Florida head coach Jim McElwain has apparently been under more heat than people realize as he revealed that he and his family (as well as players) have been receiving death threats. However, he did not provide any more details and "offered no additional details" when asked by Florida officials to do so, according to SEC Country. That could lead to McElwain's firing with absolutely no repercussions for the school in the way of paying his $12 million buyout, according to Saturday Down South.
Saturday Down South's Matt Hayes reported on Tuesday afternoon that McElwain's refusal to offer details could open the door for the school to fire him with cause and not have to pay the buyout at all. Hayes outlined how the argument could be made for firing with cause for McElwain because he could have lied about the alleged death threats and/or he was insubordinate to his superiors when he did not present any evidence or details to them based on the claims he made.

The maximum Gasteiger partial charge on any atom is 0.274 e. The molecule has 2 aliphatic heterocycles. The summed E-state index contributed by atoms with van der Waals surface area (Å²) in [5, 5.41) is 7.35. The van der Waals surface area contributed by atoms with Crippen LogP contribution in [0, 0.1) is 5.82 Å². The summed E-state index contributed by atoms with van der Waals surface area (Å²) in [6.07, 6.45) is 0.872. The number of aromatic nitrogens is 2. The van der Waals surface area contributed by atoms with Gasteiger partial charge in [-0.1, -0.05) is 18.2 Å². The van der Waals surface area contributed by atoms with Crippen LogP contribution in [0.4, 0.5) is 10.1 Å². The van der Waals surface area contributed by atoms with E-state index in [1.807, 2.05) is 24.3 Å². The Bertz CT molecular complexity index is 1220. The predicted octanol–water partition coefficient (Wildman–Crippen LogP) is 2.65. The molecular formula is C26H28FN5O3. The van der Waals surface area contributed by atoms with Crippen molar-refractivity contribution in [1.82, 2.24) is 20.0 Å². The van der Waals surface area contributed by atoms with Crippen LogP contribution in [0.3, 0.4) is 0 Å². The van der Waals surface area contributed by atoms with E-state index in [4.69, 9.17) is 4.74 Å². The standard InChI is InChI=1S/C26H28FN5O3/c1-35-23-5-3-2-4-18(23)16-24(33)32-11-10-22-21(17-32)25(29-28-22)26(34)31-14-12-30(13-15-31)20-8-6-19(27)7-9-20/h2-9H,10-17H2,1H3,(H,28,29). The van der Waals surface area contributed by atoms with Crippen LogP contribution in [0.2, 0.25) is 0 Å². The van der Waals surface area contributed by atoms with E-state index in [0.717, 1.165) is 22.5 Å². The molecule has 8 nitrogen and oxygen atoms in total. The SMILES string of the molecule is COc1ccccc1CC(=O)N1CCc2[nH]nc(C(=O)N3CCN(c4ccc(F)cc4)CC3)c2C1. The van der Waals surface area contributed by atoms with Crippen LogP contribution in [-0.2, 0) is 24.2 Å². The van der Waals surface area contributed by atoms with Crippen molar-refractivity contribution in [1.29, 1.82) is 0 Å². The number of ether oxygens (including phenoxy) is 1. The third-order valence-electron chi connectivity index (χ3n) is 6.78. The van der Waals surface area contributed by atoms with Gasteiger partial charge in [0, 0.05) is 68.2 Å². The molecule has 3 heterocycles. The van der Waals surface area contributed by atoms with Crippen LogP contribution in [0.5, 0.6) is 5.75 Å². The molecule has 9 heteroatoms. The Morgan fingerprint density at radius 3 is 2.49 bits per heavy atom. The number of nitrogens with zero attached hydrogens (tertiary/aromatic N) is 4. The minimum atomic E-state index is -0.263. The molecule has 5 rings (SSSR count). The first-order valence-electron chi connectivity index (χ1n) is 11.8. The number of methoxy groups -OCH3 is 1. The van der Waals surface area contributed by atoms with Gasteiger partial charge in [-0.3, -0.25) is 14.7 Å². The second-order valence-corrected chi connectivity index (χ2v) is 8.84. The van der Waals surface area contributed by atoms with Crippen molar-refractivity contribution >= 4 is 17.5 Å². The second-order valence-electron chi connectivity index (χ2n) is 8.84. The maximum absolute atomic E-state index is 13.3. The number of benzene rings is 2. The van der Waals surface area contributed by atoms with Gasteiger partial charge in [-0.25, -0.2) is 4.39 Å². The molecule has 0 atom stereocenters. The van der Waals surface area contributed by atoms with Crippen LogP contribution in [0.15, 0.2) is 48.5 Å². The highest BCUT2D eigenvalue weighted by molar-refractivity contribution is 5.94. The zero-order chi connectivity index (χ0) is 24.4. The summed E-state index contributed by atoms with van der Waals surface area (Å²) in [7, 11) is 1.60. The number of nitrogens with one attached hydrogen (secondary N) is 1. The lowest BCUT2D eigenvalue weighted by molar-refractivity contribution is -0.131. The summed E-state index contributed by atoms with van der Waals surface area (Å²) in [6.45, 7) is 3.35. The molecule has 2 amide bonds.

McElwain was already on thin ice with the administration after he threw new athletic director Scott Stricklin under the bus just three months into replacing the legendary Jeremy Foley. McElwain said the facilities weren't up to standards when he took over and he took a shot at the administration after the Outback Bowl win against Iowa. When asked about the state of the program after that win he said, "We'll look for the commitment that we get from the administration moving forward, see where that's at."
That can't sit well with his superiors and if they've been given an easy path to firing him with cause and not have to set the university back $12 million, there could be a chance they take it. Not to mention they can't enjoy having their football players in the headlines for credit card fraud and losing quarterback talent like Will Grier who is lighting up the Big 12 at West Virginia.
The Gators are sitting at 3-3 this season while playing with a hand tied behind their back because they have no offense. This year's team is certainly not looking up to snuff and fortunately has not reached Tennessee levels of embarrassing, but that may not be far off.
[h/t SEC Country]
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